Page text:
Dyeing Alpaca Fleece

dyed alpaca fibre

In the background of all my other goings on for the past week or so, I’ve had a dye pot full of alpaca fleece slowly bubbling away.

There’s a lot of hobby farms (especially around Canberra) who keep alpacas for the animals, and then aren’t sure about what to do with their fleece come shearing time. If you keep a look out on the buy-swap-sell pages (and lets be honest, have all your friends and family keeping an eye out too) you will occasionally find some one giving away bags of fleece. This is how I ended up with a box full of the stuff!

alpaca fleece
A big box of alpaca fleece waiting for me to start processing it. (it is a happy coincidence there is a picture of alpacas in the background, my brother gave it to me last week and I’m yet to hang it up!)

I have been working my way through this box of alpaca fleece. I even gave my mum a big bag full so she can use some.

I had already washed some of it. So I divided it up and started dyeing it. Each day I have been dyeing a little bit more.

firey orange alpaca fleece drying
Today I have a gorgeous fiery orange drying in the sunniest window

I dyed the last of the washed fleece yesterday. So this morning I have just dropped another bag full in to soak and clean. Even though dyeing it takes very little effort, it is quite rewarding to be achieving something little every day.

washing alpaca fleece
Washing more alpaca fleece

I have dyed pink, green, purple, blue, yellow and orange so far. After dyeing, it needs to be carded to make it super fluffy . In the photo below, the pink has been carded.

dyed alpaca fibre
My dye results so far
carded v non carded fibre
This shows the difference between carded fibre and non carded fibre. To the left is the carded fibre, it is super fluffy, and all the fibres have been aligned.

What am I going to do with it all once I’m finished? Well, I have already taken some of it to work, where the children were convinced there are pink alpacas wandering the world, that was until I explained how I processed it and dyed it. I might hold onto it for doing more fibre related workshops with the children because, well, free means I keep the expenses down, and there isn’t usually a lot to spend on resources. It also creates a super valuable intentional teaching moment.

drop spinning
The children at work practiced drop spinning. I’m about to go and ply this so they can use it french knitting this afternoon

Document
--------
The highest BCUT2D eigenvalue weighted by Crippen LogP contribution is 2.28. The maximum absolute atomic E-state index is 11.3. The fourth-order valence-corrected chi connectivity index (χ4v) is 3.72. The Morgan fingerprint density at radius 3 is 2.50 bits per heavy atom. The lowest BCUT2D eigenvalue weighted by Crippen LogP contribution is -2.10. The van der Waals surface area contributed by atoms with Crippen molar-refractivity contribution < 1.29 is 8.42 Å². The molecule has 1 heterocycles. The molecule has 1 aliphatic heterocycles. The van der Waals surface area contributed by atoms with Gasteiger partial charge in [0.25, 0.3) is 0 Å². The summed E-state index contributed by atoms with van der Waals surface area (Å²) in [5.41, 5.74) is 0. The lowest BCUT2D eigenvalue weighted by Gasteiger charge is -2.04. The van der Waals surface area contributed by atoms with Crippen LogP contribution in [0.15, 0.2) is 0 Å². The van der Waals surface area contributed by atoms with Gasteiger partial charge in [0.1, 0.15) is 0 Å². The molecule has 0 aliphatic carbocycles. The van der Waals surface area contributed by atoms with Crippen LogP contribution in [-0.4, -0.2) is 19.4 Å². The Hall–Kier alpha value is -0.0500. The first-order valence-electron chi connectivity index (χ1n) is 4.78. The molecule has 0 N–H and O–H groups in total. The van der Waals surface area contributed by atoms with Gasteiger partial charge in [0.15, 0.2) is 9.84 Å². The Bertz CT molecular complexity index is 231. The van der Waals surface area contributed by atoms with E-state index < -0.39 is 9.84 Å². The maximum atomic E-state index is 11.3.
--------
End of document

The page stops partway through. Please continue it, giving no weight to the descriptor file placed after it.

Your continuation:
I am sure you are all wondering how I’m going with my patchwork chair I wrote about last week. Well, I’ve been madly sewing hexagons together all week. I finally had enough pieces together yesterday to start the reupholstering! I employed Guy for this bit, He has more experience and skill in this area! We have the seat to go, and then the trim to attach.

patchwork chair
The chair in its current state! So close to the finish line!

I hope to have the chair finished in the next day or so. I look foward to showing you the process and results next week!

Have a creative week!

<3 Cate

Celebration of Wool

Every year there is one thing marked on my calendar that I can not miss. Its the Celebration of Wool market day at the Old Bus Depot Markets in Kingston Canberra.

The Old Bus Depot Markets (OBDM) are awesome every weekend of the year. There is hot apple cider and coconut chicken to look forward to, or freshly squeezed orange juice and sweet pastries to try. There is always top notch crafts people selling their wares from paintings, to wood work, to sewn goods. There is honestly something for everyone. Guy likes to sniff out new and old favorite foods, my Dad looks out for plants, my Mum can often find fabrics, my niece some crafting things. We often meet out there on a Sunday morning when the family has been in town visiting, just before everyone heads back to their “normal” lives.

But every May (around the 3rd weekend), they have a market dedicated to everything wool. Fibre, yarn and fabric. Ugg boots, felted vests, hand dyed yarns, homegrown fleece. Even shearing demonstrations!

It’s not just me who loves it. This day has become so popular that last year they made it into a two day event! And added classes!

So what happens when you have a spinning obsession, expendable cash and a market day dedicated to all things woolly? You end up well stocked with fibrey goodness and a stockpile that will last maybe ~ a month!

This is how my weekend just gone went. I headed to the markets on the Sunday, 20th May. With Guy in toe, our first mission was to fuel up with deliciousness (pizza for breaky?! why not…), closely followed by buying all of it. Well not really, I was pretty selective, sniffed out what was around before heading back to buy things.

 

wool day stash

Some of my favourite places were Feltfine, Glenora, Raxor Yarns. I bought some beautiful wool from some lovely ladies who grew their own sheeps but I didn’t get a business card and didn’t take much notice of their store name. Sad panda that I can’t pass their details along, sorry! Oh and a sneaky Birthday present for mum from Frank Williams!

So obviously I have spent my spare time since Sunday spinning!

Spinning self portrait. Here I am plying some corriedale I picked up from Glenora at the Old Bus Depot Markets wool expo

I defiantly recommend checking out the Old Bus Depot Markets! They have other theme days as well, and are worth checking out any Sunday of the year. But if your fibre inclined, I highly recommend the Celebration of Wool (Wool Expo) weekend in May (usually the 3rd weekend of May). And there is a “Creative Fibre Day” on July 8 which is not as big as the wool days, but have a lot of great fibrey, wooly goodness too!